Declaration of Independence Signer. Born in Boston, Massachusetts, the son of a minister. His father wanted him to become a minister like himself, but young William wanted to study law. He graduated from Harvard University at age 18, then studied law under the tutelage of James Otis, a strongly patriotic lawyer, who probably influenced his political opinions. After completing his law studies, in 1764, William moved to Wilmington, North Carolina, where he set up a legal practice, as Boston had too many lawyers. He quickly became one of North Carolina's leading attorneys. When he was 25, he married Anne Clark of Wilmington, and they would have a daughter and two sons. In 1773, he was elected to the North Carolina colonial legislature, and quickly became noted as a spokesman for American rights. In 1774, he was elected to the First Continental Congress, and remained in Congress in Philadelphia until 1777, when he returned to North Carolina. His patriotism earned him much trouble, for many North Carolinians were loyal to Britain. When the British Army invaded North Carolina, his home was burned to the ground, and he had to flee into the back country to avoid capture, where he caught malaria, from which he would suffer the rest of his life. Although his home was burned down, he favored lenient treatment for loyalists during and after the war, which caused many patriots to believe he was a Loyalist himself. Hooper continued to serve in the North Carolina legislature during and after the war, but his political views of mild treatment for Loyalists caused him to be disliked. He suffered long from his malaria, which was made much worse by heavy drinking. He died in Wilmington in 1790, at the age of 48.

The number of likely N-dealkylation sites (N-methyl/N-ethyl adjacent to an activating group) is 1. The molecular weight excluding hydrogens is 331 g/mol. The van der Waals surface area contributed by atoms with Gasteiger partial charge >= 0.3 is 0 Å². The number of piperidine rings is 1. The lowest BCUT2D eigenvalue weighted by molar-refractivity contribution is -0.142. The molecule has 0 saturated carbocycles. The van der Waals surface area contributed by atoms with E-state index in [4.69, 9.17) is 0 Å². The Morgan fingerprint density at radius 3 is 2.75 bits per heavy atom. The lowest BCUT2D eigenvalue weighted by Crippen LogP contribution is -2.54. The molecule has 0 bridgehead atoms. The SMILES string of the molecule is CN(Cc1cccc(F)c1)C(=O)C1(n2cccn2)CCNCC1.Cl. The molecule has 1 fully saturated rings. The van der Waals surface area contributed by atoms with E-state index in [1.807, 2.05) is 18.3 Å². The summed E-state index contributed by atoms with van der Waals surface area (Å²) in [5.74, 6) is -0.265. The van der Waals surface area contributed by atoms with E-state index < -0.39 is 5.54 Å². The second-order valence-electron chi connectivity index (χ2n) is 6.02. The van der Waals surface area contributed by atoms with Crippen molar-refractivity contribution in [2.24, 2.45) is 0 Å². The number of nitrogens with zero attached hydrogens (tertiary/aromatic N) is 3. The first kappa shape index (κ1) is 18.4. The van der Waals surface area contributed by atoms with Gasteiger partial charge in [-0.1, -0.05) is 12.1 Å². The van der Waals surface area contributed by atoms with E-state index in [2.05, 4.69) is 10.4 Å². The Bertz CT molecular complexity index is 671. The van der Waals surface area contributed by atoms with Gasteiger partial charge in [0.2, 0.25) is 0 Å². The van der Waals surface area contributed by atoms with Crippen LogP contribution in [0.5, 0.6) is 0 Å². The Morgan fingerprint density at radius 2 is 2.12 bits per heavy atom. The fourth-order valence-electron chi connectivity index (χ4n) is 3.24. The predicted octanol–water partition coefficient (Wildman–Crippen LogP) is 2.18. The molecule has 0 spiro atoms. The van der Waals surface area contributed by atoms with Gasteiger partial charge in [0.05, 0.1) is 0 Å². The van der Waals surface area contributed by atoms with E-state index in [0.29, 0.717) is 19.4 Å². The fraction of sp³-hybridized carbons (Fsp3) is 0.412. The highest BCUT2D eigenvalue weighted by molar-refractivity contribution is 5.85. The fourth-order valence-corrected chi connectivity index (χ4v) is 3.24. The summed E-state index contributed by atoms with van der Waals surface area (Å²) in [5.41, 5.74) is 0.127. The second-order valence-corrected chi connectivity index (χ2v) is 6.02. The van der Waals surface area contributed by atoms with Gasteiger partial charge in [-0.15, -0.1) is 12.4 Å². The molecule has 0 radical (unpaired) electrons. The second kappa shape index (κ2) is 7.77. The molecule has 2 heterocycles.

Bio by: Kit and Morgan Benson